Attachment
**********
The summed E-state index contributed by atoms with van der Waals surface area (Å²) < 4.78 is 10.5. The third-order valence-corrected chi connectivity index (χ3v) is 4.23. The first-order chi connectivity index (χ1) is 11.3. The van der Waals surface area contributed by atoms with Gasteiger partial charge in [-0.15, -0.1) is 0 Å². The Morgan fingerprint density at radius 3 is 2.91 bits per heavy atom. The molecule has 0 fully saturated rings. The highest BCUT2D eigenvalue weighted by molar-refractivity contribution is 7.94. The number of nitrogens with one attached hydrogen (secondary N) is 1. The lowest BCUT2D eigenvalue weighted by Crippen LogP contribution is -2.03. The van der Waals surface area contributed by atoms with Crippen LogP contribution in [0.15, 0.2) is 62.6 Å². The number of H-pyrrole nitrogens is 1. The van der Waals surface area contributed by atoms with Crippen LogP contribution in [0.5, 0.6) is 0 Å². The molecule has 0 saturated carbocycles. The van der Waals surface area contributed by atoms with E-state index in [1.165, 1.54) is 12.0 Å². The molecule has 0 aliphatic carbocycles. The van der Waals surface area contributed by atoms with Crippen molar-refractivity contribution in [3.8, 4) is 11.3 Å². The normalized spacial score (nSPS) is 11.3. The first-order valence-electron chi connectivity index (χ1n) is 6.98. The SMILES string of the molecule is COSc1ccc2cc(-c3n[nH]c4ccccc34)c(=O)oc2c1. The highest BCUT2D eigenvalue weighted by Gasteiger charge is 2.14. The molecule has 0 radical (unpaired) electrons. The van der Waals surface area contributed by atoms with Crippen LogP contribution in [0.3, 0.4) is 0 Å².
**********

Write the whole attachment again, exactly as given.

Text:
The summed E-state index contributed by atoms with van der Waals surface area (Å²) < 4.78 is 10.5. The third-order valence-corrected chi connectivity index (χ3v) is 4.23. The first-order chi connectivity index (χ1) is 11.3. The van der Waals surface area contributed by atoms with Gasteiger partial charge in [-0.15, -0.1) is 0 Å². The Morgan fingerprint density at radius 3 is 2.91 bits per heavy atom. The molecule has 0 fully saturated rings. The highest BCUT2D eigenvalue weighted by molar-refractivity contribution is 7.94. The number of nitrogens with one attached hydrogen (secondary N) is 1. The lowest BCUT2D eigenvalue weighted by Crippen LogP contribution is -2.03. The van der Waals surface area contributed by atoms with Crippen LogP contribution in [0.15, 0.2) is 62.6 Å². The number of H-pyrrole nitrogens is 1. The van der Waals surface area contributed by atoms with Crippen LogP contribution in [0.5, 0.6) is 0 Å². The molecule has 0 saturated carbocycles. The van der Waals surface area contributed by atoms with E-state index in [1.165, 1.54) is 12.0 Å². The molecule has 0 aliphatic carbocycles. The van der Waals surface area contributed by atoms with Crippen molar-refractivity contribution in [3.8, 4) is 11.3 Å². The normalized spacial score (nSPS) is 11.3. The first-order valence-electron chi connectivity index (χ1n) is 6.98. The SMILES string of the molecule is COSc1ccc2cc(-c3n[nH]c4ccccc34)c(=O)oc2c1. The highest BCUT2D eigenvalue weighted by Gasteiger charge is 2.14. The molecule has 0 radical (unpaired) electrons. The van der Waals surface area contributed by atoms with Crippen LogP contribution in [0.3, 0.4) is 0 Å².